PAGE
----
Fascioliasis is a neglected tropical disease (NTD), which means that it largely affects populations living in low-income countries and infects a small number of people, and that means it is largely ignored by both the general public and health care workers. Fascioliasis is a parasitic infection caused by Fasciola hepatica and is also known as “the common/ sheep liver fluke.” Fasciola gigantica, a related parasite, can also infect people (CDC, 2020).
Fascioliasis can be found in over 70 countries globally and is present on every continent except Antarctica. The parasite is more likely to be found in places where there are large congregations of sheep or cattle. People generally become infected when eating raw watercress or other water plants that are contaminated with immature parasite larvae. These worms slither through the intestinal wall, the abdominal cavity, and the liver tissue (CDC, 2020). This migration is known as the early (acute) phase, with patients presenting symptoms related to gastrointestinal issues, such as nausea, vomiting, and abdominal pain/ tenderness. Their final destination are the bile ducts, where they are able to develop and grow into mature adults with the ability of producing eggs. This is known as the chronic phase, with clinical presentations showing inflammation and blockage of bile ducts. Inflammation of the gallbladder and pancreas can also occur (CDC, 2018).
In some areas, clusters of cases can be found, and human transmission is considered “constant and intense.” Indigineous communities in the South American highlands have areas known to be “hot spots'' for the transmission of fascioliasis, where high levels of infection and transmission are constantly reported. In other regions where transmission is lower and occurs sporadically, fascioliasis is observed to affect people from all age-groups, with no specific risk group. However, when the infection is highly endemic, it is observed that a fascioliasis infection will peak in intensity in school-age children. Rural communities are more likely to be affected by infections, but the disease can occur anywhere and is likely to follow trade routes of carrier plants, since they are integral to the diets of many countries (WHO, 2020).
Fascioliasis can be treated using triclabendazole, which is the only medication currently recommended by the World Health Organization (WHO) against fascioliasis and is active against both immature and adult parasites. This is an important point, as it means that it can be used during both the acute and chronic phase. The cure rates for this medication are high (WHO, 2020).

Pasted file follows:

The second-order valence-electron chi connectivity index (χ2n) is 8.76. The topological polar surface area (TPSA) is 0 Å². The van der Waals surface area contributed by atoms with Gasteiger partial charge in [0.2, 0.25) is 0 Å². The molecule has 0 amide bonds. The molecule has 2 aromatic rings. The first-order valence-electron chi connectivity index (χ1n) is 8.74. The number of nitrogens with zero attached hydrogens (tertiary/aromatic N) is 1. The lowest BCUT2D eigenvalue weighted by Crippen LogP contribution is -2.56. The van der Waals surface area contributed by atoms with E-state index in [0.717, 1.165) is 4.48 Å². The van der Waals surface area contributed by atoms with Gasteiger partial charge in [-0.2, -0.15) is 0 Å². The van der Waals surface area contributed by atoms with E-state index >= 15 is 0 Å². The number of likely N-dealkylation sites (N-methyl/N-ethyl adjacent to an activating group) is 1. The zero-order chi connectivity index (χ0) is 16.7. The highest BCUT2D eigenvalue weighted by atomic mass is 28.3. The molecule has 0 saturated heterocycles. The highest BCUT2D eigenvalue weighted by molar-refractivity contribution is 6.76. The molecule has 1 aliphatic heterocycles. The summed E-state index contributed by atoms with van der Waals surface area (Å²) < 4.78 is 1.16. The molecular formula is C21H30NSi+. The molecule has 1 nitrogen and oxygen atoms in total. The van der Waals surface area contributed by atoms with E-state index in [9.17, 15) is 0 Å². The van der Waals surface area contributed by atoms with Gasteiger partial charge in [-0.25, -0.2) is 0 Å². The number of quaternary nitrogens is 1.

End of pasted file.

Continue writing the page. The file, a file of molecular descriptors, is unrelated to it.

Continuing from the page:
To correctly control the transmission of fascioliasis, it is recommended that the use of triclabendazole is timely, as the medication is likely to cure an individual and prevent developed morbidity, while also breaking the cycle of transmission (WHO, 2020).
Specifically, the WHO recommend three measures that are aimed at reducing transmission rates:
● Information, education and communication: this is concerned with educating the general public about the cultivation of vegetables in water that is free from contaminants, especially fecal pollution, and the thorough cooking of vegetables before consumption
● Focusing on veterinary public health measures: treating domestic animals that show symptoms of infection and emphasizing the importance of separation between husbandry and humans
● Environmental measures: Snails are intermediate hosts, and interventions aimed at containing them are recommended. Also, the drainage of grazing lands may prove helpful in the fight against fascioliasis (2020)
Fascioliasis is considered a NTD, which means that it lacks funds and attention. However, our ignorance does not mean that the disease is not a concern. It still affects many people globally and puts them at a risk of severe morbidity. Ensuring appropriate community development is a way to fight back against diseases that thrive in poverty. WFCF’s mission now extends to cover projects supporting community development. Help us today by donating to our mission!
CDC. (2018). CDC - Fasciola - disease. Centers for Disease Control and Prevention. https://www.cdc.gov/parasites/fasciola/disease.html
WHO. (2020). Neglected tropical diseases: Fascioliasis. World Health Organization. https://www.who.int/news-room/questions-and-answers/item/q-a-on-fascioliasis